Conrail begins clearing out heroin encampment as city reaches out to help those displaced

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    Conrail began work Monday to clean up a stretch of railroad tracks in the Kensington and Fairhill neighborhoods of Philadelphia that’s home to a vast encampment of heroin users.

    While Conrail mobilized the heavy machinery it’s using to clean up tons of trash along the mile-long corridor, city outreach workers were offering help to those struggling with addiction who are being displaced by the cleanup. As many as 75 homeless heroin users were living there as of last week.

    Israel Reyes stood outside a trailer set up to be an outreach station at A and Tusculum streets Monday morning, just across the street from the Conrail tracks where he woke up.

    “That’s my residence,” said Reyes, 61. “I’ve been living down at the railroad tracks almost for two years and a half.”

    Reyes said drug addiction brought him down there after he separated from his wife. He was accompanied at the outreach hub by a case worker from Pathways to Housing who has been working for two months to place him in supportive housing. Reyes took the organization’s help when he heard that Conrail would be shutting down access to the tracks.

    Pathways to Housing doesn’t have an apartment for him yet, but Reyes said he would finally have a roof over his head again that evening. He was headed to a shelter at Prevention Point Philadelphia.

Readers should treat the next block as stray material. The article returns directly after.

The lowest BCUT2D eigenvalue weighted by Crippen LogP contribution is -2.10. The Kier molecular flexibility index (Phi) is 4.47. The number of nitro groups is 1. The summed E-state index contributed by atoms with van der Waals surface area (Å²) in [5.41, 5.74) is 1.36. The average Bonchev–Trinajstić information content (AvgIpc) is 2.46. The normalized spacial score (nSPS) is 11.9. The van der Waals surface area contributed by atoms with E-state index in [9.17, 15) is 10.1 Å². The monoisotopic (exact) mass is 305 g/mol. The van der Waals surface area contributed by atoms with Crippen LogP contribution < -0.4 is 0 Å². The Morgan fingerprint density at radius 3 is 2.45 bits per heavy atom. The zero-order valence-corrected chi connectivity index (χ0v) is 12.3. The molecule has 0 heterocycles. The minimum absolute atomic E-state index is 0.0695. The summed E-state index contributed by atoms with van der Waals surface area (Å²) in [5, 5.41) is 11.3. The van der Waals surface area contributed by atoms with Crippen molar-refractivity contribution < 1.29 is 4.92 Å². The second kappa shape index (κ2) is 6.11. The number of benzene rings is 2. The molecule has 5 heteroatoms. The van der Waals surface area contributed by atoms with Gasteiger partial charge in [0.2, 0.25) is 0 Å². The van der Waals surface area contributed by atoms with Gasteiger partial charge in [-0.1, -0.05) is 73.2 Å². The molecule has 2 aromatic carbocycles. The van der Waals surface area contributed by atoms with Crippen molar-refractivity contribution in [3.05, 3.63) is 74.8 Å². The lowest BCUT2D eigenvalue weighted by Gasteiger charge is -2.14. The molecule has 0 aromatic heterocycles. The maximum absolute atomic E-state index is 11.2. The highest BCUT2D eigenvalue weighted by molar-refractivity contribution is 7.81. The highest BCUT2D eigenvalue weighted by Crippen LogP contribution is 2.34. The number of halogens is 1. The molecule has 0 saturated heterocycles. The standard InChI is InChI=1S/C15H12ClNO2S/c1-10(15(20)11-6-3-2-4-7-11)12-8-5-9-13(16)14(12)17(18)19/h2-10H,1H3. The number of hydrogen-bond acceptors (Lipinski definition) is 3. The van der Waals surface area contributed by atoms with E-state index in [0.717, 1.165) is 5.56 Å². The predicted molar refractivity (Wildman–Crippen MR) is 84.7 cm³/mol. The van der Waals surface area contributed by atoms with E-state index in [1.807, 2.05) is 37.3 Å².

Once cleanup crews reach places along the railroad corridor where the heroin users camp, police officers will remove anyone who remains.

    Droves of outreach workers wearing orange shirts were roving the area Monday morning to help get them into housing and treatment. Officials from the city and Conrail showed up at a second outreach hub at Second Street and Indiana Avenue to try to assure the community that they will be sticking around to help during — and long after — the cleanup.

    “We want to lift up this problem,” said city managing director Michael DiBerardinis. “We want to treat folks who are addicted — we want to treat folks who have this heroin addiction.”

    City officials said the treatment system can accommodate those in need, and they touted the resources they’re making available for people at the tracks.

    The director of the Office of Homeless Services, Liz Hersh, said that the city was dedicating $750,000 to housing for people at the tracks and opening 32 new permanent housing slots.

    David Jones, the commissioner of the Department of Behavioral Health and Intellectual disAbility Services, said 15 people signed up for treatment on Monday as cleanup work kicked off.

    Still, many residents are worried that the cleanup could just push drug users around to other parts of the neighborhood, and some treatment advocates fear that the city’s system won’t be able to handle the increased demand for treatment that could be coming.

    But Reyes said that the help from Prevention Point and Pathways to Housing makes him hopeful for the future.

    “Everything is gonna get better,” Reyes said. “Hopefully, you know?”

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